Diwali, the festival of Light is an important festival of Hindus which is celebrated on Kartika Amavasya day. It is the darkest night of Autumn on Northern Hemisphere and end of month of Kartika. It is the festival after the summer harvest in the Hindu calendar month of Kartika.
Deepavali means row of series of lights. People on that day decorates homes, streets etc., with lamps during the nights and bursts crackers.
As per Skanda Purana Diyas symbolically represent part of Sun the cosmic giver of light energy to all life. Diwali also symbolises the celebration of victory of knowledge over ignorance, good over evil, hope over despair, right over wrong. Hindu philosophy shares the belief that there is something beyond the physical body and mind which is pure, infinite and eternal called Atman, the inner light- the soul. Diwali is the celebration of this inner light over spiritual darkness.
The legends connect Diwali with return of Rama, Laxman and Sita after 14 years of exile and lighting of lamps by the people of Ayodhya to welcome them. It is also believed that this is the day of return of Pandavas after 12 years of Vanavas and one year of Agyanthbas in Mahabharat. It is celebrated as on the night of Diwali Goddess Lakshmi, the Goddess of wealth & prosperity chose Vishnu as her husband. In addition to praying Goddess Lakshmi, the devotees also make offerings to Lord Ganesh, Saraswati and Kuber. Those who pray Lakshmi on this day get blessed with mental, physical and material wellbeing for the year ahead. Hindus in Eastern India like Odisha and West Bengal worship the Goddess Kali instead of Lakshmi and celebrate it as Kali Puja.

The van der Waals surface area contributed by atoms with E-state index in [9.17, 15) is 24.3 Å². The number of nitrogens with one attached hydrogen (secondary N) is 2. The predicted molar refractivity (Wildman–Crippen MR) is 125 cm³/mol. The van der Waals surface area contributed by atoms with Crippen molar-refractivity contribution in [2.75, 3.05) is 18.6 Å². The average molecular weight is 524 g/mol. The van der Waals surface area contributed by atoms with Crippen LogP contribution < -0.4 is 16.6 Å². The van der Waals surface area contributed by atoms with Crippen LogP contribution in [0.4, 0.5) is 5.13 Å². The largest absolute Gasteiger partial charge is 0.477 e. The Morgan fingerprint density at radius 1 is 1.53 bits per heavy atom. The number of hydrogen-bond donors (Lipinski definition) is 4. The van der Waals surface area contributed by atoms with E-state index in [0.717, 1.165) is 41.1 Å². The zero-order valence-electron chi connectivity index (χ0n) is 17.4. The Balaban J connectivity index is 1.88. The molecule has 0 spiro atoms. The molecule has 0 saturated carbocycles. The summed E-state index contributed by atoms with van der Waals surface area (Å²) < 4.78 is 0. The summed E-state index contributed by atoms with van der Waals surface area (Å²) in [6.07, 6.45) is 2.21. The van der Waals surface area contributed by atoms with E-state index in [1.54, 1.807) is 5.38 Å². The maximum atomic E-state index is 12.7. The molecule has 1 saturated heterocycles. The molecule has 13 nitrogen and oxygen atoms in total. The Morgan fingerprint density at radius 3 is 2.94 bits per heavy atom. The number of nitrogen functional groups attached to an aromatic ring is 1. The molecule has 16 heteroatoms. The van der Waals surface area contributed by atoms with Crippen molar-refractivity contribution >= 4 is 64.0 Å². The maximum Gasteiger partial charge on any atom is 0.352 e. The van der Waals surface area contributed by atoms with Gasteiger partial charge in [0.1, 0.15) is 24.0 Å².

The festival is celebrated for 5 days and formally begins two days ahead of the Diwali and lasts two days after that. The first day, the birth day of Lakshmi is celebrated as "DHANTERAS" with shopping day of Gold & Silver. "NARAK CHATURDASI" the day demon Narakas vanquished by Lord Krishna is the second day of festivities celebrated as Choti Diwali. The third day is the Main festive day and celebrated as Lakshmi Puja. Lakshmi is believed to roam the earth on Diwali night. Thus houses are kept open and diyas are lighted to welcome the Goddess and people burst crackers and fireworks to chase away evil spirits. The day after Diwali is celebrated as "Padwa" to celebrate love and mutual devotion between wife and husband through exchange of gifts on this day. Devotees also perform Govardhan Puja in honour of Lord Krishna. The second day after Diwali or the 5th day is celebrated as "Bhai dooj"or "Bhai tika" to mark loving relationship between sister and brother in spirit similar to Raksha Bandhan. On this day sister pray for wellbeing of their brothers.
Jains celebrate festival of light to mark the attainment of Mokshya by Mahavir. Sikhs celebrate Diwali as Bandichhor (day of liberation) to mark release of Guru Hargovind (the sixth Guru) from prison.